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Johnson County incumbent faces three Republican primary challengers

As primary voting opens in the state of Indiana, Rep. John Young (above), R-Franklin, faces three challengers on the Republican primary ballot in District 47, which includes the city of Franklin and Johnson and Shelby counties.

No Democratic primary candidates have filed to run in the Republican-leaning district, although party officials will have the option of adding a candidate to the general election ballot after the primary.

John Young, Republican

Young is up for reelection, having held the seat in the Indiana House of Representatives since 2016. He is also one of three attorneys in the Republican House. In terms of his beliefs and goals, Young has a vested interest in local education, Indiana’s state budget and taxation. He is also an advocate for local businesses and no required vaccine mandate.

As a legislator during the 2022 session, Young has authored and supported bills on probate matters, child services  and COVID-19 vaccinations.

Luke Campbell, Republican

Shelbyville native Luke Campbell is a former Army and National Guard veteran as well as an evangelist, hospital chaplain and Sunday School teacher. He previously ran in the 2018 primary election, losing to Republican Sean Eberhart. He is a strong believer in ending vaccine mandates, encouraging educational reform and Second Amendment rights, as well as abolishing gerrymandering.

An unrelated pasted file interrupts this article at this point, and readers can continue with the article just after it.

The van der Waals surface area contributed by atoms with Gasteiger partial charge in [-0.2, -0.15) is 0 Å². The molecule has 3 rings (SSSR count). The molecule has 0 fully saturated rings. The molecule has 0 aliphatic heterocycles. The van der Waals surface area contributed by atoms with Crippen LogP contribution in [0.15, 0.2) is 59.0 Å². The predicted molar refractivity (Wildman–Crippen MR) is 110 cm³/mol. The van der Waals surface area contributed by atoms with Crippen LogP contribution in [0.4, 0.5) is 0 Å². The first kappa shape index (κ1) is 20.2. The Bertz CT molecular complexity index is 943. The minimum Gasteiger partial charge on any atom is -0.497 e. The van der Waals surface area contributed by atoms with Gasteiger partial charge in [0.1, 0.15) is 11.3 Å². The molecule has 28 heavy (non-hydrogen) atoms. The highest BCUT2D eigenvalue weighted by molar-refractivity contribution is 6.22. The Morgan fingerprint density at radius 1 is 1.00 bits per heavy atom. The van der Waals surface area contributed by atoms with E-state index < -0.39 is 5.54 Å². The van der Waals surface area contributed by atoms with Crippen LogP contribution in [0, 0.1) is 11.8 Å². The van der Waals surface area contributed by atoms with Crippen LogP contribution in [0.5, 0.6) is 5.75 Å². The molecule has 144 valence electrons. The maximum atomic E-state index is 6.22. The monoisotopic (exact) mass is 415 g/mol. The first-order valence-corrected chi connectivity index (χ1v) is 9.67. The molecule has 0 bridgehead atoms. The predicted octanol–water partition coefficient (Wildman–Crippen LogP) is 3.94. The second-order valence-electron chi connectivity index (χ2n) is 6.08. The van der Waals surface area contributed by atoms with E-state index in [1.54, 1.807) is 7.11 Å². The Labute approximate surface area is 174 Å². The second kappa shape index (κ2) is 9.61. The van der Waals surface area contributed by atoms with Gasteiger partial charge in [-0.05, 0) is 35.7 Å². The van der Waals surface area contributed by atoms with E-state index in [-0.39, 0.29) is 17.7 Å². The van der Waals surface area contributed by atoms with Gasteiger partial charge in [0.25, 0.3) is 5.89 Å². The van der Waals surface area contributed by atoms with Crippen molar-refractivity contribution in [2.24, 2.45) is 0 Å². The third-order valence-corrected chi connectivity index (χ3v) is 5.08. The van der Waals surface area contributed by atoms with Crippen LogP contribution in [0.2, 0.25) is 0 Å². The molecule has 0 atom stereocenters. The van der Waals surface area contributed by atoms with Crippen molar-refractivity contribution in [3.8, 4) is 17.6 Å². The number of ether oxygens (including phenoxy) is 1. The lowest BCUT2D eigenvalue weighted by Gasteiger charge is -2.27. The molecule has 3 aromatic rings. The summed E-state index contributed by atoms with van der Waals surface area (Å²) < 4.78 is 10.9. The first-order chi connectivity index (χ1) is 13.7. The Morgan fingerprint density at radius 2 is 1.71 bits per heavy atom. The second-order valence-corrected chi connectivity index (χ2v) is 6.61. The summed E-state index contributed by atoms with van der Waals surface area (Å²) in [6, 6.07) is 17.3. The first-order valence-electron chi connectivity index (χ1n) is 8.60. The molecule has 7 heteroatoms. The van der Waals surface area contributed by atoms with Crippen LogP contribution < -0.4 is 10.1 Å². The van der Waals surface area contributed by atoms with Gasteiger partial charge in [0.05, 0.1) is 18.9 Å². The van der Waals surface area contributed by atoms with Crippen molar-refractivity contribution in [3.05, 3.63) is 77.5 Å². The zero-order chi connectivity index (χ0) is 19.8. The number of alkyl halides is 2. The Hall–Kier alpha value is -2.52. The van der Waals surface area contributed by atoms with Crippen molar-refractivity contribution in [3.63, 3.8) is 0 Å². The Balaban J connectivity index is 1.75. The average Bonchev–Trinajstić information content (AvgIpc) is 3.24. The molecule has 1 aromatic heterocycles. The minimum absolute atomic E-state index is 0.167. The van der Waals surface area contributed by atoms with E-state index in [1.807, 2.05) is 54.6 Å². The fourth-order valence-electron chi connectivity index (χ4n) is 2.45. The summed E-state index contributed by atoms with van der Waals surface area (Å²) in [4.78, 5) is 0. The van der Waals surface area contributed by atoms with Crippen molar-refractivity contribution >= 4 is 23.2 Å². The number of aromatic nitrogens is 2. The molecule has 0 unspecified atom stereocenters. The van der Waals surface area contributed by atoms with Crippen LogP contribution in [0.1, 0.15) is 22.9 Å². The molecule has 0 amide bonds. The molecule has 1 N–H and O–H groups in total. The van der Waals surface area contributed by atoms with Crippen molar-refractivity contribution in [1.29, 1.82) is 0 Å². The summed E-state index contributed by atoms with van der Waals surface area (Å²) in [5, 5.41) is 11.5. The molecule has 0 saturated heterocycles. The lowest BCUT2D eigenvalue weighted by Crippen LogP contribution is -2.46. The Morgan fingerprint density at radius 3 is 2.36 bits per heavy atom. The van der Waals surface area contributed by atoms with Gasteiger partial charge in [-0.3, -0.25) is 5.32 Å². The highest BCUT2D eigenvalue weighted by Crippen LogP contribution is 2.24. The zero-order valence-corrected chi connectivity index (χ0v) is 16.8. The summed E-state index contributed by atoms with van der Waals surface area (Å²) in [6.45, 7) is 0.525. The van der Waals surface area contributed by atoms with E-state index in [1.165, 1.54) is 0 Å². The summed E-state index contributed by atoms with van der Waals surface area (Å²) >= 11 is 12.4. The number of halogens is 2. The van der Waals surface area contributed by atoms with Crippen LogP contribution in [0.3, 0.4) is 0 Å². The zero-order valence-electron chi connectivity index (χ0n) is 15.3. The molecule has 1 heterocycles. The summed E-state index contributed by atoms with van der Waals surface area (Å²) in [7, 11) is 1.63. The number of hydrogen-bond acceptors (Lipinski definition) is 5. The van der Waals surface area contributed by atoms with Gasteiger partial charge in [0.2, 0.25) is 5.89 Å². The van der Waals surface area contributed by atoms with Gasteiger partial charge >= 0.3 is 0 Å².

Robb Greene, Republican

Greene is a “conservative, pro-life” candidate of District 47. Hailing from Shelbyville, Greene’s website states that he is trying to return to a more local and centralized idea of government and society. The “Big Three”—government, tech and business—are all things he opposes. He is an anti-abortion advocate who is for fewer gun restrictions and more protection for families, he says.

Scott Strother, Republican

A political newcomer, Scott Strother is a former veteran as well as a firearms instructor in Bargersville. His concerns include the rise of crime in Indiana, accountability for school employees, and lengthening the legislative session to provide more time for reviewing and passing bills.

Strother faced a Class 6 felony in 2018 for criminal confinement after an incident with an undercover police officer in his neighborhood. Strother later filed a civilian complaint, and the charge against him has since been expunged.

“It is a sore subject, but it’s not why I ran. Somebody with common sense needs to run for office in Indiana,” Strother said. “I knew at the time things had to change.”

When it comes to the lack of Democratic primary candidates in this and other Republican-leaning districts, Paul Helmke, professor at Indiana University and former mayor of Fort Wayne, expressed concern.

“It’s a sign of our political dysfunction,” he said. “We’ve gotten to this stage in Indiana and a lot of states where districts are either so gerrymandered or ineffective, because of how people select where they live, that only one party basically has a chance of winning.”

“It means that the voters from the other party don’t really have a say in who represents them, and people who don’t identify with either party or independents don’t have a say in things either.”

Dr. Randall Smith, political science professor at Franklin College, believes this ballot is reflective of the reality of Indiana politics.

“Gerrymandering has eliminated inter-party competition in many areas of the state,” Smith said.

Ariana Lovitt is a reporter for TheStatehouseFile.com, a news website powered by Franklin College journalism students.

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